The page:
Reply
  • Fallen Kell - Wednesday, September 27, 2017 - link

    I think you misunderstand deep learning. There are multiple parts to deep learning, first of which is the construction and design of the neural network itself (i.e. how many layers it should have, how many inputs and outputs, etc., etc.). Then there is the training of the network. This is the part where the actual "learning" occurs. Then finally there is the operation of the already trained network. This final stage is the part that Nvidia is targeting with Xavier. There is no more actual learning occurring, just the implementation of the already learned behaviors. Reply
  • MrSpadge - Wednesday, September 27, 2017 - link

    I think he understands this well. That's why he asked in the first place whether "Learning" requirements?" actually meant "inference/recognition requirements". It seems rather obvious they mean the latter, as the former would lead to all kinds of problems he mentioned. Reply
  • Fallen Kell - Wednesday, September 27, 2017 - link

    Except that it isn't "inference/recognition" in deep learning, it is simply a complex probability function, based on the training data typically with risk/reward functions taken into account (for instance with driving, the network is probably rewarded for getting to the destination in a timely fashion, while obeying various driving rules/laws, and at the same time keeping the passengers safe, as well as other humans safe without damage to the vehicle or other property). It is unclear if higher weights are placed on the passenger, or other humans, or to the vehicle or other vehicles, that all depends on the reward set.

    As the network is trained, weights are adjusted between the various nodes in the network, and in the case of something like driving, previous states are also part of the input (as the algorithm would need to remember what it just did and why, to take those previous actions into account for the next action to take). Once the weights have been defined on the links between the various nodes and layers of the network, using that network is just a simply matter of running through the probabilities to generate the highest probable action/decision that received the highest reward from during the training phases.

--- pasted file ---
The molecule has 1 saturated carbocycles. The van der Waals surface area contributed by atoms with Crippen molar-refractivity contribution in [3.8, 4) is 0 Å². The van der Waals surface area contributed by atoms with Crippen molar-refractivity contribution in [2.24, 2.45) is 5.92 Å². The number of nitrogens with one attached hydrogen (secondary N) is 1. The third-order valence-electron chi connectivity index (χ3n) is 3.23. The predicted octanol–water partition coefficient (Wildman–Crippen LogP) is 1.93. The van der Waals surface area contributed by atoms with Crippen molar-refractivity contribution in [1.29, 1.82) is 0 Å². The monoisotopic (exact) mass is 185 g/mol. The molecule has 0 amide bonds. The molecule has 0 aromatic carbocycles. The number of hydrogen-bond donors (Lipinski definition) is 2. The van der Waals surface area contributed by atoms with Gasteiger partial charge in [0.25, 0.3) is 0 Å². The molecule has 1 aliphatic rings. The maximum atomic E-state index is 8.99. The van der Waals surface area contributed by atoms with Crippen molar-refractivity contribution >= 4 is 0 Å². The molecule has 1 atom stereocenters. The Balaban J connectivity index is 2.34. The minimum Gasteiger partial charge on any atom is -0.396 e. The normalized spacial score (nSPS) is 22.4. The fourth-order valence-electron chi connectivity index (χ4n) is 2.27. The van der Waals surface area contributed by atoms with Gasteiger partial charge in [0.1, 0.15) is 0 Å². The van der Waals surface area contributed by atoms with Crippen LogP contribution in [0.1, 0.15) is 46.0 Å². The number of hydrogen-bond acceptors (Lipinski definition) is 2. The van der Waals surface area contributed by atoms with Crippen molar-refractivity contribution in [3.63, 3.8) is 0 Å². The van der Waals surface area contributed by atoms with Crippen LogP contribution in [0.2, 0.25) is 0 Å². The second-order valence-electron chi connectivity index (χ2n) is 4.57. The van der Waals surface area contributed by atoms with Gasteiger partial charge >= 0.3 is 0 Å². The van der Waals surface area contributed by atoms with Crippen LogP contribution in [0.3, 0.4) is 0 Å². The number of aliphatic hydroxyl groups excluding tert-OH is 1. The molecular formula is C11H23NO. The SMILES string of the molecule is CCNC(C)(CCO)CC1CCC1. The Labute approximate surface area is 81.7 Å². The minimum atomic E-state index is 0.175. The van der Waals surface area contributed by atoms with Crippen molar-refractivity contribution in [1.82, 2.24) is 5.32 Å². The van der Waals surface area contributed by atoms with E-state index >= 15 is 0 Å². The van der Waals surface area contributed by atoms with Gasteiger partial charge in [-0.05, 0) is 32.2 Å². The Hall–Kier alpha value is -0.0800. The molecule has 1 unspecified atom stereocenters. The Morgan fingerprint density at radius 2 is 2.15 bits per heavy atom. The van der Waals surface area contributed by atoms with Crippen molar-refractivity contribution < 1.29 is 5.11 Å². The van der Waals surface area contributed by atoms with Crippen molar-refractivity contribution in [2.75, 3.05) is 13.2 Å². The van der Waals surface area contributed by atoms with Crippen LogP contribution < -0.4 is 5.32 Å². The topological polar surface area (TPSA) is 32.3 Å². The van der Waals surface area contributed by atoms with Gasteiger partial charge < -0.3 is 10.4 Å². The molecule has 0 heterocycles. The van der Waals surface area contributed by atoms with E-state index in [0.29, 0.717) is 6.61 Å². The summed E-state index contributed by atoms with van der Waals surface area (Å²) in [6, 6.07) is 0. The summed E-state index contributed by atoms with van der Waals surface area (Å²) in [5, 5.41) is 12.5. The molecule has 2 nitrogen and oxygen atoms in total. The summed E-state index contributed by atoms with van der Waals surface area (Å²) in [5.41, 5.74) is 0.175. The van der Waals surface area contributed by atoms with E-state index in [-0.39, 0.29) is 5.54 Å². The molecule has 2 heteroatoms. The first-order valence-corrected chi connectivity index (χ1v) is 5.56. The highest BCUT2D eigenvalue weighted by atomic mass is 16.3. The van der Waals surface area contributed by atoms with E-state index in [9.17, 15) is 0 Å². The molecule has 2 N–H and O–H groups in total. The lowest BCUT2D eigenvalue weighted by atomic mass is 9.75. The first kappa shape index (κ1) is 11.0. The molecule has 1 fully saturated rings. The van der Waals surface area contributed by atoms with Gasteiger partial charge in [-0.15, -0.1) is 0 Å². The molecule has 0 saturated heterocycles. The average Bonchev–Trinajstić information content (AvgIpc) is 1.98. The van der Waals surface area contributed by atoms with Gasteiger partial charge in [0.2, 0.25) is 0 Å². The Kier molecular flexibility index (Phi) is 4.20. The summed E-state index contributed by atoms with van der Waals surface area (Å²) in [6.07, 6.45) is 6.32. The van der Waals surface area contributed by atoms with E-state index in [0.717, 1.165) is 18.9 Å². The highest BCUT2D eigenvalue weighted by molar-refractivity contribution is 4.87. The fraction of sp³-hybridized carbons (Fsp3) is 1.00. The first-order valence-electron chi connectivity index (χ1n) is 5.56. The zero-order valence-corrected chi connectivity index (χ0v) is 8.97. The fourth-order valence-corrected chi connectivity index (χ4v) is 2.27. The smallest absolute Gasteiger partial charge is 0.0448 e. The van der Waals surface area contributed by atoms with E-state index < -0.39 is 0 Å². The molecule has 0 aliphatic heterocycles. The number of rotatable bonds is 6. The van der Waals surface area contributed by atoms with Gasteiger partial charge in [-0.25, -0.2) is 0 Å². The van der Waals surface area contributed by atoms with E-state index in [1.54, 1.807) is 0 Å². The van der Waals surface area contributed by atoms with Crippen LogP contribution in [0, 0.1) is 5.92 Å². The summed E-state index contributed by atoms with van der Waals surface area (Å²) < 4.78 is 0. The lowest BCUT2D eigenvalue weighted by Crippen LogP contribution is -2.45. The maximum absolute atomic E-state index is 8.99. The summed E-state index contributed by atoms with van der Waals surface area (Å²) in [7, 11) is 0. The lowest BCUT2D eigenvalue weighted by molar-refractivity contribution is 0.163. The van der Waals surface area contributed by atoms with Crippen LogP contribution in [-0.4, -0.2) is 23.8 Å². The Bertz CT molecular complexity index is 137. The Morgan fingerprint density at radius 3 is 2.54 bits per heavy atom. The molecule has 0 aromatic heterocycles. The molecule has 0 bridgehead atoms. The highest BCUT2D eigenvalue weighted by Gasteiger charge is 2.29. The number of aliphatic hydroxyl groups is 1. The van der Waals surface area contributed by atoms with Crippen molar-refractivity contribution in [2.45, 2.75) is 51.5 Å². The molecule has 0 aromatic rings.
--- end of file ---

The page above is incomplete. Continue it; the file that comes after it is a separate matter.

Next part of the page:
Inference/recognition makes an assumption that a pattern is being followed, when in reality, it is just a probability function.
    Reply
  • skavi - Tuesday, September 26, 2017 - link

    I wish they would come back to mobile. We need more competition and custom (non ARM) designs in the Android space. Reply
  • milkod2001 - Wednesday, September 27, 2017 - link

    NV likes fat margins the same as Intel or Apple. I don't see NV entering Android space anytime soon.The place is already overcrowded. Reply
  • Santoval - Wednesday, September 27, 2017 - link

    I assume by "non ARM" you mean "custom or semi-custom CPUs with ARM ISA", right? Currently there are only two options for ISA of mobile CPUs : ARM and MIPS. The latter currently undergoes a process of either restructuring or shattering, x86 is out of the mobile game, so what remains is only ARM. Reply
  • lada - Friday, September 29, 2017 - link

    and RISC-V , which is free and open. And very efficient, as much that nVidia chose it to be the ISA for the GPUs' control MCUs. But it has a great potential to be the main CPU's ISA (32bit, 64bit and 128bit ISAs are specced). Reply
  • tipoo - Wednesday, September 27, 2017 - link


    Yeah, Denver 1 was one of the few designs that went as wide as Apple. Shame about its binary translator choking up on anything harder to predict. Denver 2 with that shortcoming addressed may have been interesting.
    Reply